Yet, even if you live elsewhere, like in the middle of Illinois, farmers’ markets and farm to table restaurants are increasing in popularity. Chefs are brewing their own beers, butchering their own pigs, and sourcing more ingredients locally.
Come play! I promise this is fun! Here are a few pointers to get you started.
5 Tips to Live la Vida Locavore
1) Don’t go whole hog right away.
After reading books like Animal, Vegetable, Miracle, you may be tempted to jump feet first into a 100% local lifestyle like Barbara Kingsolver did. My recommendation: DON’T!
The quickest way to fail at anything is to beat yourself up about not dedicating yourself completely from the start. A marathon runner must begin by stretching. You’ll be most successful if you do the same.
What are the warm-up locavore activities that will make you most successful? Start by going to the farmers’ market once a week. Or, commit to buying only locally grown meats. Or, plant your garden. Pick one. You can add more later.
2) You don’t have to make your own cheese.
When I first became locavore, I thought I should make everything from scratch, grow everything myself, and be completely self-sustaining. WRONG!
I may want to own a beehive, but I’ve got access to plenty of locally grown honey right in town. I may want to know how to make my own cheese, but I don’t have time, and there are plenty of California-based cheeses I can buy painlessly. Not every locavore project needs to be DIY. It’s okay to get help from others. If you spend too much time on this, your boss and your family won’t be happy, and neither will you. Keep it simple.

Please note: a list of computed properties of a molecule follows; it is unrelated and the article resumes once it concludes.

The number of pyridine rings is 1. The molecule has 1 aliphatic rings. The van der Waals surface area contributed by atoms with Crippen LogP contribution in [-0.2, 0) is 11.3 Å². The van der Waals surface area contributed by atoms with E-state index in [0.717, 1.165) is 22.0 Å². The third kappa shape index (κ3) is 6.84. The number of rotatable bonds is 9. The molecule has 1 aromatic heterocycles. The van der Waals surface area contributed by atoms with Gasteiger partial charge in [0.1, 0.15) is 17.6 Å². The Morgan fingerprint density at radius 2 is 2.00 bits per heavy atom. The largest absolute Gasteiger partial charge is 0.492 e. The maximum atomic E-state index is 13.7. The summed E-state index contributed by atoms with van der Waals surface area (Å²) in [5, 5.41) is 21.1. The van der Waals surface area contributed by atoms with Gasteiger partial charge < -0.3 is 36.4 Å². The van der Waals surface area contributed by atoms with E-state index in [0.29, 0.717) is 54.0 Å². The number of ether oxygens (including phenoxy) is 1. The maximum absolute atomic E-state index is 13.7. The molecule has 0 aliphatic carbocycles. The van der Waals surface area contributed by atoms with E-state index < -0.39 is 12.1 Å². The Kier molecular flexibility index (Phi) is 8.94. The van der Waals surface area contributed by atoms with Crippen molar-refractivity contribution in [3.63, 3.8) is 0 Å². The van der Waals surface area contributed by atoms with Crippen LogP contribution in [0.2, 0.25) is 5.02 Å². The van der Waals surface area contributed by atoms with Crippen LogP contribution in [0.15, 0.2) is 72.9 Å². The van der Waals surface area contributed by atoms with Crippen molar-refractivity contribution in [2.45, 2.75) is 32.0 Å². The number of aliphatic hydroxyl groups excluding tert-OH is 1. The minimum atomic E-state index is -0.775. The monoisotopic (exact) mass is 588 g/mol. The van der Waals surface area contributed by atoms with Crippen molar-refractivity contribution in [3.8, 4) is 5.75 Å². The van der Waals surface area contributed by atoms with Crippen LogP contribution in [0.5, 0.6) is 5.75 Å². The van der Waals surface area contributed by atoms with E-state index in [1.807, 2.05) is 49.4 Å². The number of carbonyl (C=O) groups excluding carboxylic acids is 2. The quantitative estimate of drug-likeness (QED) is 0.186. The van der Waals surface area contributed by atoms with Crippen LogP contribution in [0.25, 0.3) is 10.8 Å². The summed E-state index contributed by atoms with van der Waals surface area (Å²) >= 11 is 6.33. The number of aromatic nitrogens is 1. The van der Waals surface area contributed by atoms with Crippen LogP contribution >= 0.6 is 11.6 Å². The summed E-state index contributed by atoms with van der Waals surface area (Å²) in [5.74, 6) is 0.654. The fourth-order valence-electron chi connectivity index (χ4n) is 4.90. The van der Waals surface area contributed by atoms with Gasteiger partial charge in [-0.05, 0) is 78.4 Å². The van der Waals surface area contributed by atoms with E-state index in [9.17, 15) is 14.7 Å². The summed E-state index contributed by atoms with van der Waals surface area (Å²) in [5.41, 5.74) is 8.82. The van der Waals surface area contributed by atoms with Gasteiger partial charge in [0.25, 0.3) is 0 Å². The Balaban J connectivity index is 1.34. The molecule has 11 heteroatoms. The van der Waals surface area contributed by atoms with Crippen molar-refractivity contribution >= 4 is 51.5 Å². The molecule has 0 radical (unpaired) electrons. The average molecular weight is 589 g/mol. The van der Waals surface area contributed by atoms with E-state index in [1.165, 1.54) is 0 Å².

3) Plan Ahead
Living la vida locavore takes advance planning. You can’t wake up in January and decide to plant a tomato garden. Do some research. Find out what grows best in your area. Use apps that help you locate local farmers’ markets and products in your town. This summer, I needed a food dehydrator. Rather than jump in my car and head to Target, I did some research online to find a local retailer selling dehydrators. Turns out, they are being manufactured right in my city, so I went straight to the source to make my purchase. It pays to plan ahead.
4) Make Your Own Rules
Living la vida locavore doesn’t come with a guidebook. Just like being a vegetarian (do you eat seafood? Eggs? Dairy?), there’s a lot of flexibility to this lifestyle, and you should create rules that work for you.
As I read more books written by locavores, each creates rules based on geography. A locavore in Michigan has to plan far ahead to can and preserve summer produce in order to enjoy it during winter when nothing fresh is available. In California, we can keep buying it straight off the supermarket shelves year-round.
Will you commit to eating only local produce even in winter? Or will you only be a summertime locavore?
Will you eat spices and coffee shipped from the Southern hemisphere? Or will you rely solely on fresh herbs you grow?
This is a personal journey. Make rules that you know you can follow.
5) Renew Your Library Card & Grow Community
You’re going to need to brush up on your home cooking skills, your gardening, your canning, and any other DIY project that your locavore lifestyle leads you towards. Eating local takes time and investment—it’s fun, but it’s essentially a new hobby.
Read up, become educated, and reach out to others who already know how to garden, have 103 recipes for how to use zucchini, and will let you borrow their dehydrator. Eating locally is all about supporting and building your community. Get out of the house and start making friends!
Oh—but come back and read my blog, too. I promise to keep the locavore tips and recipes coming!